This court further recognized that the purpose of an errors and omissions policy, which directly protects an insured against professional negligence, but which excludes coverage for bodily injury, was to protect an insured who commits an act of professional negligence. Id. at 545. Thus, "[i]f an act of professional negligence causes actionable damage to another, but if the insured's right to protection depends not on the nature of the act but rather on the nature of the resulting damage, we believe that the stated policy objective would be substantially nullified." Ibid.
The Search EDP, Inc. court concluded that the errors and omissions policy would fairly fulfill its stated objective only by reading the bodily injury exclusion as excepting bodily injury claims alleged to have resulted from an act of professional wrongdoing. Ibid. Thus, we determined that the victim's damages were caused by the agency's professional negligence, so we concluded that coverage was justified pursuant to the proximate cause doctrine, notwithstanding a policy exclusion for bodily injury. Id. at 544-45.
ERII attempts to distinguish Search EDP, Inc. based on the nature of the insurance policy and the business of the insured. ERII contrasts differences in the language of the exclusion in Search EDP, Inc. to the exclusion here. In Search EDP, Inc., the exclusion barred coverage for claims "for bodily injury to, or sickness, disease or death of any person or persons." Id. at 542. ERII is correct that the "arising out of, directly or indirectly resulting from, in consequence of, or in any way involving" language in the contract here is missing from Search EDP, Inc. However, this distinction does not alter the outcome of this case. The broadening phrases do not change the underlying claim of coverage for alleged negligence by Somerset's officers, directors, and trustees.
Individuals sued Somerset and its officers for negligence, which falls within the category of protection Somerset sought when purchasing the insurance. The different type of insurance in Search EDP, Inc., an errors and omissions policy, does not result in a different outcome because in both cases, it is reasonable to assume that there was an expectation by the insured of coverage for underlying claims. That expectation of coverage is particularly reasonable here in light of the fact that the insured enterprise is a hospital, rather than some other institution that does not care for sick people and assumes the risks inherent in that responsibility.
While ERII seeks to distinguish Search EDP, Inc. on its facts, both an employment placement company and a hospital hire and supervise individuals. The claims in both Search EDP, Inc. and this case involve negligence where the proximate cause test is relevant.
Although ERII asks us not to follow Search EDP, Inc., the trial court's reliance on that case for the proximate-cause test is buttressed by the argument that it should not be disregarded.*fn3 See Auto Lenders Acceptance Corp. v. Gentilini Ford, Inc., 181 N.J. 245, 256 (2004) (citing Search EDP, Inc. as an example of where a proximate-cause test was applied to determine coverage for losses under an errors and omissions policy where the policy covered damages "resulting from" wrongful acts "aris[ing] out of" the insured's business). Cases decided before Search EDP, Inc. support the proposition set forth in Search EDP, Inc. See Franklin Packaging Co. v. Cal. Union Ins. Co., 171 N.J. Super. 188, 190-92 (App. Div. 1979), certif. denied, 84 N.J. 434 (1980) (finding damage to inventory was a loss proximately caused by vandalism when that damage resulted from a sequence of events beginning with vandalism to a water valve and ending with damaged inventory because of a clogged drainpipe); Westchester Fire Ins. Co. v. Cont'l Ins. Cos., 126 N.J. Super. 29, 37-38 (App. Div. 1973) (stating that the phrases "caused by" and "resulting from" equate to proximate cause), aff'd o.b., 65 N.J. 152 (1974).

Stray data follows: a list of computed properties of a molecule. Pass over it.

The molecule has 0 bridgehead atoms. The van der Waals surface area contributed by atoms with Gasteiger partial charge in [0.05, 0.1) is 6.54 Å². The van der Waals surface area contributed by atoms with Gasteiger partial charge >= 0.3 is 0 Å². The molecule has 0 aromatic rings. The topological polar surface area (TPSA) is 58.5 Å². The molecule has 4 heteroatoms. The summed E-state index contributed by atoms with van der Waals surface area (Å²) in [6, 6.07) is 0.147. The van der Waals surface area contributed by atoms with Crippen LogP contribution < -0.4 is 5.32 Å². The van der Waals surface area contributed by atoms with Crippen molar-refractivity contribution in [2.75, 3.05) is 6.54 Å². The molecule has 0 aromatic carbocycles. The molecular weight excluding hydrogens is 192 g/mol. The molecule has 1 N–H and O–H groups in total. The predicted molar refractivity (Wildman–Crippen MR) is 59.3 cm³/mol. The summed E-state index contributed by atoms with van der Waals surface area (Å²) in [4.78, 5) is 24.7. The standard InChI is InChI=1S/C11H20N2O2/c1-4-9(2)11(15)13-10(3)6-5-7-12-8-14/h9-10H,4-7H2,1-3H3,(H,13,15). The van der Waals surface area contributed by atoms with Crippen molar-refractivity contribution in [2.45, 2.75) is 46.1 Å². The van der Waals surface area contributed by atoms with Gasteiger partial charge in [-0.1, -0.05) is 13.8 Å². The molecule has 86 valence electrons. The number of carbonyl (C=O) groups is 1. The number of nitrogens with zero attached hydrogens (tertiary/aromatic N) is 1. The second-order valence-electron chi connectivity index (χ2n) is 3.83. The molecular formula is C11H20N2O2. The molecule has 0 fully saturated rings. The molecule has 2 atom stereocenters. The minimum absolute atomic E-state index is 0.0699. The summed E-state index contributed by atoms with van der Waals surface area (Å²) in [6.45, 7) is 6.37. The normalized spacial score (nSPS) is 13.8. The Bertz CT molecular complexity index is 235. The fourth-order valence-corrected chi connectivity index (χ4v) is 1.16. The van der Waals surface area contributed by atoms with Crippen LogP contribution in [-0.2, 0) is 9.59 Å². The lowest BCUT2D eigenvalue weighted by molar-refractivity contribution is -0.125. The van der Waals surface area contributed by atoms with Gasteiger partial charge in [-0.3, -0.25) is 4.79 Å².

Both parties also discuss L.C.S., Inc. v. Lexington Insurance Co., 371 N.J. Super. 482 (App. Div. 2004). There, we held that an insurer has a duty to defend a personal injury suit involving a bar fight, where one count alleged the insured bar was negligent in the hiring, training, employment, and supervision of its bouncers and other employees. The court concluded that the underlying suit was not barred from coverage pursuant to an exclusion for claims "arising out of assault and battery." Id. at 487.
ERII seeks to distinguish L.C.S. based on the differences in the "arising out of" language, stating that L.C.S.'s exclusion was not as broad as the language here and that the L.C.S. exclusion only applied to assault and battery claims. The exclusionary provision in L.C.S. stated that the insurance did not apply to:
"Bodily Injury," "Property Damage," "Personal Injury," "Advertising Injury," or "Medical Expenses" arising out of assault and battery or out of any act or omission in connection with the prevention or suppression of such acts, whether caused by or at the instigation of or direction of the Insured, his employees, patrons or other persons.
[L.C.S., supra, 371 N.J. Super. at 487.]
This language is quite broad, and although it is not identical to the exclusionary language at issue here, it is similar to language such as "resulting from," "in consequence of," and "involving" in Somerset's policy.
We reject ERII's argument that the limit of the exclusion in L.C.S. to assault and battery claims makes it inapposite. It is the similarity of the type of underlying claim that is relevant, and the court's conclusion that a comparable exclusion did not bar coverage for allegedly negligent acts.
We need not address ERII's reliance on out-of-state authorities to support its claim because there is more than sufficient authority in this State on the subject matter before us. We are satisfied that the bodily injury exclusion in Somerset's policy with ERII does not bar coverage for the underlying lawsuits.